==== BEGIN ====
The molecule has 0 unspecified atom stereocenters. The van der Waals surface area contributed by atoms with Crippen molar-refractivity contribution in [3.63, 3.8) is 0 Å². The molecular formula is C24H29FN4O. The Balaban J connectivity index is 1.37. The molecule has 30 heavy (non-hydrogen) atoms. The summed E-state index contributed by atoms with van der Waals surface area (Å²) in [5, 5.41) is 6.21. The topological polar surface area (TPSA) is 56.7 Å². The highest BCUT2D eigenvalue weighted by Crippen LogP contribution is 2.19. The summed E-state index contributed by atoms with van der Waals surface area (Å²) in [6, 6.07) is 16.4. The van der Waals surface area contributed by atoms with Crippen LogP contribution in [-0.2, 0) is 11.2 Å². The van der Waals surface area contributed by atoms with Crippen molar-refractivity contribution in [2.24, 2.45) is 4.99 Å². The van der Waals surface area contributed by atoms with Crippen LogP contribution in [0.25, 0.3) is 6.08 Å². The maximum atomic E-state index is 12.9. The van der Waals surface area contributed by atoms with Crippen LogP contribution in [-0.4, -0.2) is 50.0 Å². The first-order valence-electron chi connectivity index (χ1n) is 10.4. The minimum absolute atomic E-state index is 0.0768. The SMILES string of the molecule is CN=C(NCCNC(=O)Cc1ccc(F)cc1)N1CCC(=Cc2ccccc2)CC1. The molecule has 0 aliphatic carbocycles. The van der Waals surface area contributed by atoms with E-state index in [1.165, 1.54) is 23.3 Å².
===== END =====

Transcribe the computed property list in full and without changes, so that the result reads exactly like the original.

The molecule has 0 unspecified atom stereocenters. The van der Waals surface area contributed by atoms with Crippen molar-refractivity contribution in [3.63, 3.8) is 0 Å². The molecular formula is C24H29FN4O. The Balaban J connectivity index is 1.37. The molecule has 30 heavy (non-hydrogen) atoms. The summed E-state index contributed by atoms with van der Waals surface area (Å²) in [5, 5.41) is 6.21. The topological polar surface area (TPSA) is 56.7 Å². The highest BCUT2D eigenvalue weighted by Crippen LogP contribution is 2.19. The summed E-state index contributed by atoms with van der Waals surface area (Å²) in [6, 6.07) is 16.4. The van der Waals surface area contributed by atoms with Crippen LogP contribution in [-0.2, 0) is 11.2 Å². The van der Waals surface area contributed by atoms with Crippen molar-refractivity contribution in [2.24, 2.45) is 4.99 Å². The van der Waals surface area contributed by atoms with Crippen LogP contribution in [0.25, 0.3) is 6.08 Å². The maximum atomic E-state index is 12.9. The van der Waals surface area contributed by atoms with Crippen LogP contribution in [-0.4, -0.2) is 50.0 Å². The first-order valence-electron chi connectivity index (χ1n) is 10.4. The minimum absolute atomic E-state index is 0.0768. The SMILES string of the molecule is CN=C(NCCNC(=O)Cc1ccc(F)cc1)N1CCC(=Cc2ccccc2)CC1. The molecule has 0 aliphatic carbocycles. The van der Waals surface area contributed by atoms with E-state index in [1.165, 1.54) is 23.3 Å².